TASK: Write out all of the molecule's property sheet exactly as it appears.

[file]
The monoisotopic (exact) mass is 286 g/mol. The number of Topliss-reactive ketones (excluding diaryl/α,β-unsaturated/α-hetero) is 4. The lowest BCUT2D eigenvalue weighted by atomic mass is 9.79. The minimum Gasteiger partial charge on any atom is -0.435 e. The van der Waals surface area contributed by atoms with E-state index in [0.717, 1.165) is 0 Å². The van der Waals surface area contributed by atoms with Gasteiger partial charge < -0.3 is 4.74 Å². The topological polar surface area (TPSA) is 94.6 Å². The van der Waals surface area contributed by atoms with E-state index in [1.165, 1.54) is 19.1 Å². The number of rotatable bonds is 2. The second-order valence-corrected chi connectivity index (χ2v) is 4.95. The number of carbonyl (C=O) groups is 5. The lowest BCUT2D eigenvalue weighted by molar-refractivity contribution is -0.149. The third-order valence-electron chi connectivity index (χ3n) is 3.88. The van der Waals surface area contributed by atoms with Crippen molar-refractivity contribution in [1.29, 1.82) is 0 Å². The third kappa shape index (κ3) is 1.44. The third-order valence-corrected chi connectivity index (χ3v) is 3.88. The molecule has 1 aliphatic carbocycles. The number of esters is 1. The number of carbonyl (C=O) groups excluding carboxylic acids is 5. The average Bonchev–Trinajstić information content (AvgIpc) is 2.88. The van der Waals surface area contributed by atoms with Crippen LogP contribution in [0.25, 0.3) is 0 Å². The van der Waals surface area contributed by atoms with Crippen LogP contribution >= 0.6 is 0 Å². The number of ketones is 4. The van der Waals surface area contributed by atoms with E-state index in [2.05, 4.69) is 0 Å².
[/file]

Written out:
The monoisotopic (exact) mass is 286 g/mol. The number of Topliss-reactive ketones (excluding diaryl/α,β-unsaturated/α-hetero) is 4. The lowest BCUT2D eigenvalue weighted by atomic mass is 9.79. The minimum Gasteiger partial charge on any atom is -0.435 e. The van der Waals surface area contributed by atoms with E-state index in [0.717, 1.165) is 0 Å². The van der Waals surface area contributed by atoms with Gasteiger partial charge < -0.3 is 4.74 Å². The topological polar surface area (TPSA) is 94.6 Å². The van der Waals surface area contributed by atoms with E-state index in [1.165, 1.54) is 19.1 Å². The number of rotatable bonds is 2. The second-order valence-corrected chi connectivity index (χ2v) is 4.95. The number of carbonyl (C=O) groups is 5. The lowest BCUT2D eigenvalue weighted by molar-refractivity contribution is -0.149. The third-order valence-electron chi connectivity index (χ3n) is 3.88. The van der Waals surface area contributed by atoms with Crippen molar-refractivity contribution in [1.29, 1.82) is 0 Å². The third kappa shape index (κ3) is 1.44. The third-order valence-corrected chi connectivity index (χ3v) is 3.88. The molecule has 1 aliphatic carbocycles. The number of esters is 1. The number of carbonyl (C=O) groups excluding carboxylic acids is 5. The average Bonchev–Trinajstić information content (AvgIpc) is 2.88. The van der Waals surface area contributed by atoms with Crippen LogP contribution in [0.25, 0.3) is 0 Å². The van der Waals surface area contributed by atoms with Crippen LogP contribution >= 0.6 is 0 Å². The number of ketones is 4. The van der Waals surface area contributed by atoms with E-state index in [2.05, 4.69) is 0 Å².